Arts: Theatre: Blame it on the boredom

BOOGIE NIGHTS SAVOY THEATRE LONDON

THE ONE thing you can say about Boogie Nights is that it has absolutely no shame. Before the curtain rises, the audience is greeted by Dean, the show's very own warm-up act, who ensures that we're going to have a great night out by pelting us with skinny-fit Boogie Nights T-shirts from the royal box. But don't worry if you don't catch them, as the CD, baseball cap, mug, key-ring and pompon (and plenty more) are all available after the show. This isn't a show, it's a shopping opportunity.

The programme also mysteriously credits someone as the "script associate". What on earth did he do? The major writing, er, honours, go to Jon Conway, who also directed it, and it's no coincidence that, according to the programme, his "favourite form of entertainment is pantomime".

Clearly, Christmas has come early this year, which explains the one-dimensional so-called "acting" on display, and the wholesale employment of stereotypes.

To be fair, the producers aren't trying to rival Chekhov, but they've billed this as the Seventies Musical, so we've a right to expect something dramatic. In fact, it's just an excuse to perform a succession of disco hits. Thrown out your record player, can't afford to buy all your favourites on CD, and too old to go to a retro club? Why not shell out for an evening of cover versions fronted by Shane Richie? Here's why not.

The story-line - "plot" is too strong a term - exists in a nightmare world between the cartoon stories of a teen romance magazine and Loaded. Shane, sorry, Roddy, is in a long line of cheeky chappies such as Tommy Steele, but with rather more crotch-grabbing. Jobless and feckless, he dreams of singing with a band - but at least he's got his bird, Debs, whom he hangs out with down the disco back in the Seventies, alongside his best mates Trish, Tel and Dean.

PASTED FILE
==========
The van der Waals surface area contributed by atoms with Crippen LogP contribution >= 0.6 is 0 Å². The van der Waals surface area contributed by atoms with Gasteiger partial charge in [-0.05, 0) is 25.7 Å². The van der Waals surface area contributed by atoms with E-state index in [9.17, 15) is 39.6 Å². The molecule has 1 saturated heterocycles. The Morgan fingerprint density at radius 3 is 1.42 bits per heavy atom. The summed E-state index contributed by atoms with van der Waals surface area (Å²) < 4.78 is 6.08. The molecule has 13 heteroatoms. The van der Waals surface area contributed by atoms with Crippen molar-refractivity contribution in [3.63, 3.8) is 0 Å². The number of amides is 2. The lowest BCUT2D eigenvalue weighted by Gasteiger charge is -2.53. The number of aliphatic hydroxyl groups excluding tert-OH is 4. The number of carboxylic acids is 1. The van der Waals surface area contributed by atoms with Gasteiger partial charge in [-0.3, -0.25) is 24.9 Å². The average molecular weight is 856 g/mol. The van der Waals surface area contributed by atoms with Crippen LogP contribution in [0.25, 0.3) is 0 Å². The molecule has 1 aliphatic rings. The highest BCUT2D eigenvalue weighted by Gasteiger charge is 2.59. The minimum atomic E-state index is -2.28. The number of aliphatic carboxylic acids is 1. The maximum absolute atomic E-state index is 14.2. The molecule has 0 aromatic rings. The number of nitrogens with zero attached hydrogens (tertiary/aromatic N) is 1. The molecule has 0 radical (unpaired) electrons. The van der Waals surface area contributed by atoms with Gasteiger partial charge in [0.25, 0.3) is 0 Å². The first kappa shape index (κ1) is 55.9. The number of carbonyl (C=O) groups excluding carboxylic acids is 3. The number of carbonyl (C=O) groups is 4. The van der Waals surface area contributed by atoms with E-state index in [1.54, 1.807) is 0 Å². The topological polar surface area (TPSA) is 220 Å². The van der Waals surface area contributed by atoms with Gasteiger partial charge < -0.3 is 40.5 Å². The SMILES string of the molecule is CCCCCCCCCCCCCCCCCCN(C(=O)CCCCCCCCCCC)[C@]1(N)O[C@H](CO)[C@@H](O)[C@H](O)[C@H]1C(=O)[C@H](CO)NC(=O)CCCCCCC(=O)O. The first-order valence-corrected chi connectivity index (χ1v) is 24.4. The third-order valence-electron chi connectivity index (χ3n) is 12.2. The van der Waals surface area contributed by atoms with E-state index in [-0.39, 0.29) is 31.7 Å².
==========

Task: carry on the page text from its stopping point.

Unfortunately, Debs is pregnant, but she's scared to tell Roddy because, as he tells us, he's after "adventure, freedom and a smile on my face" (nudge, nudge).

Enter Lorraine, singer with The Love Machine, who just happen to perform all your favourite numbers. She's having problems with the bad-guy bandleader and part-time drug-dealer, Spencer. You can guess the rest, although you may not be prepared for the lazy storytelling and the lowest-common-denominator dialogue. Here's Debs, asking Trish about her nerdy boyfriend's sexual expertise: "Has he been through your front door and rung the bell a couple of times?"

Worst of all is that, though Roddy is shown up as a selfish pig, Richie - who has acknowledged that this is somewhat autobiographical - encourages us to sympathise with his wide-boy thoughtlessness. Also, a spurious Village People medley notwithstanding, all references to gays are openly homophobic.

In the end, despite the hardworking supporting cast's high-energy dancing (with people such as Simon Smith, who deserves better), the biggest Seventies influence is that this tackily staged story with songs attached reminds you of nothing but a tawdry version of the playlets at the end of Crackerjack.

David Benedict

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